And Dave gets the better of it all... Federer's not bad, but Dave is better

In the final, Dave forced 13 errors while Nadal made 13 UEs, with Nadal being pretty solid. Here, he goes one better still, forcing 19 errors while Fed makes 18 UEs.

Overall numbers in play accurately capture nature of action - Dave the more aggressive, Fed counter-attacking and Dave getting better of it

Fed leads (as in, has fewer) UEs 18-24, but Dave considerably more aggressive coming through in high UEFI of 49.2 to Fed's moderate 46.1. Breakdown of UEs -
- Neutral - Dave 9, Fed 12
- Attacking - Dave 8, Fed 1
- Winner attempts - Dave 7, Fed 5

having more neutral UEs is product of his being in mildly reactive if not defensive position

Almost no attacking UEs from Fed
is due to his attacking shots being counter-attacking ones against Dave's attacking shots. From neutral position, where most UEs spring, its Dave who steps up to attack... Fed reacts and counter-attacks. This is also reflected in the FEs - Fed having 19 to Dave's 14

The winner attempts reflects a fail for Fed, since he only has 13 winners. What's more, they come at bad times. By contrast, 7 is acceptable for Dave to go along with 21 winners

Very unusually, 9/10 Dave FH winners are cc based. He's not unduly powerful with the basic shot, but uses it as finisher after previous shot had sent Fed the other way or goes behind Fed after a strong serve. Always good sign for a player when he can finish points cc and thus not have to go for the riskier dtl shots. For Dave, its the cherry on top of is point construction cake

Total errors are a thus virtually equal - Dave 38, Fed 37. Dave also has large lead of 21-13 in winners. In light of Fed leading unreturned rates by 9%, that leaves overall action very close to even

Other big advantage for Dave is in the BH. Fed's is largely harmless, though he rallies well. His BH has match low 7 UEs, but does no damage. Even when hitting a counter-attackingly sharp angle, it can't end points though I'd more credit Dave's defence for that. Dave's BH by contrast plays a critical role in wide hitting

Finally, with all the open court play, court coverage is at forefront of action. Both are very good on that front and its not easy to force an error out of either. Fed is tested more, but Dave has his near as much running around to do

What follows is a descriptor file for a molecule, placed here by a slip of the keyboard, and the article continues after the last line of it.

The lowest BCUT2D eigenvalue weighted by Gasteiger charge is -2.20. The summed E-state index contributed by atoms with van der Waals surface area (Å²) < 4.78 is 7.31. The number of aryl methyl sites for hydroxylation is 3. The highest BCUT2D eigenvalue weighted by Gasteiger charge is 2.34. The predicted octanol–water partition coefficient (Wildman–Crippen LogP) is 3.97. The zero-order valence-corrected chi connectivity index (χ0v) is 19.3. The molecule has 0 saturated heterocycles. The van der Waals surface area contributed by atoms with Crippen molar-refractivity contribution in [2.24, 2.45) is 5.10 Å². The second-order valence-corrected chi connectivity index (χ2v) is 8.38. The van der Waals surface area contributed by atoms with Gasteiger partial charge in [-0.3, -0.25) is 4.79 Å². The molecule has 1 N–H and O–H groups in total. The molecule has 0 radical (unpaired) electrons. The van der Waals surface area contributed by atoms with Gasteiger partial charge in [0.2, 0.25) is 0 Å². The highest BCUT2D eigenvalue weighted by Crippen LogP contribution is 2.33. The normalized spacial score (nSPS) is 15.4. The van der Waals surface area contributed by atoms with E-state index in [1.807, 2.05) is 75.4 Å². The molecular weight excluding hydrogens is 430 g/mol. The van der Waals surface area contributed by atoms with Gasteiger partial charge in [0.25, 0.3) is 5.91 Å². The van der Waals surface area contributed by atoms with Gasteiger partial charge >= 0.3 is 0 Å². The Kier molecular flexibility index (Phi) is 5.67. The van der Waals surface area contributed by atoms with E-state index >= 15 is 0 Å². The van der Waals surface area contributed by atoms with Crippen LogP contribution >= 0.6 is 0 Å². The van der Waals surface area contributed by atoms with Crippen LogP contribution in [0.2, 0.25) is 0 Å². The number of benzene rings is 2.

Action isn't even. There are just 14 UEs in second set to 28 in the first. First set isn't bad, with still lively play and UEs being on tricky side for being so marked, but second set is much better from both players

There's no shortage of outstanding points, not necessarily ending with winners. The pick of them would be Dave hitting a low, slightly wide FHV from just inside court for a angled drop winner due it being different. Rallies with superb angled shots and both players running side to side are so common that no single one in particular stands out. Fed is at his attacking best going dtl off both sides. He barely does so at all off the BH, but the shot is crucial in winning him 2 points to break with Dave serving for the match

Summing up, another high quality showing from Nalbandian, who imposes his open court game with wide hit shots off both sides. Federer plays along and isn't far behind in such rallies, with the two players running each other side to side.

Meanwhile, Federer with considerably better serve though Nalbandian serves well within limits of his ability largely cancels out. Particularly good, aggressive second serving from Federer, but Nalbandian picks, chooses or takes calculated risks to attack with the return outstandingly. Federer returns steadily, but isn't able to attack with the shot

Not much in the result, but fitting outcome for a fine showing from Nalbandian - the more proactive and aggressive player in rallies, the bolder, more damaging returner

Stats for pair's '05 Year End Championship final - Match Stats/Report - Nalbandian vs Federer, Year End Championship final, 2005 | Talk Tennis (tennis-warehouse.com)